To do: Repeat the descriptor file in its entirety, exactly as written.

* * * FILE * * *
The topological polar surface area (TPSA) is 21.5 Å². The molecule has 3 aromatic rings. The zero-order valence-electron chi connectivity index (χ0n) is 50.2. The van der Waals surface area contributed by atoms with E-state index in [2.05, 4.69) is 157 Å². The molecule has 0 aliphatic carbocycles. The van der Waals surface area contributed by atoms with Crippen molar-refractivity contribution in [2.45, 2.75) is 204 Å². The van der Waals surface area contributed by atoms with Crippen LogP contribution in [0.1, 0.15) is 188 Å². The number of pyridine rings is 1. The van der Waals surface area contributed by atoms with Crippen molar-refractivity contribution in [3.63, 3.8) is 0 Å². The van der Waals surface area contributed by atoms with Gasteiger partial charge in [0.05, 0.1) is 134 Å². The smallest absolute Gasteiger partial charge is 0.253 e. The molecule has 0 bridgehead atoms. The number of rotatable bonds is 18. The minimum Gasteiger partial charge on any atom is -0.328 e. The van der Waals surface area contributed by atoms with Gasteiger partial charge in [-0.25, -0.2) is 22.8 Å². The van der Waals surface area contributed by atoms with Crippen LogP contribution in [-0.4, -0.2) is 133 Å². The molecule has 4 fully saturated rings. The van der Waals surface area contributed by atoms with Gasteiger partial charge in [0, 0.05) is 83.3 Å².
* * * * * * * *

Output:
The topological polar surface area (TPSA) is 21.5 Å². The molecule has 3 aromatic rings. The zero-order valence-electron chi connectivity index (χ0n) is 50.2. The van der Waals surface area contributed by atoms with E-state index in [2.05, 4.69) is 157 Å². The molecule has 0 aliphatic carbocycles. The van der Waals surface area contributed by atoms with Crippen molar-refractivity contribution in [2.45, 2.75) is 204 Å². The van der Waals surface area contributed by atoms with Crippen LogP contribution in [0.1, 0.15) is 188 Å². The number of pyridine rings is 1. The van der Waals surface area contributed by atoms with Crippen molar-refractivity contribution in [3.63, 3.8) is 0 Å². The van der Waals surface area contributed by atoms with Gasteiger partial charge in [0.05, 0.1) is 134 Å². The smallest absolute Gasteiger partial charge is 0.253 e. The molecule has 0 bridgehead atoms. The number of rotatable bonds is 18. The minimum Gasteiger partial charge on any atom is -0.328 e. The van der Waals surface area contributed by atoms with Gasteiger partial charge in [-0.25, -0.2) is 22.8 Å². The van der Waals surface area contributed by atoms with Crippen LogP contribution in [-0.4, -0.2) is 133 Å². The molecule has 4 fully saturated rings. The van der Waals surface area contributed by atoms with Gasteiger partial charge in [0, 0.05) is 83.3 Å².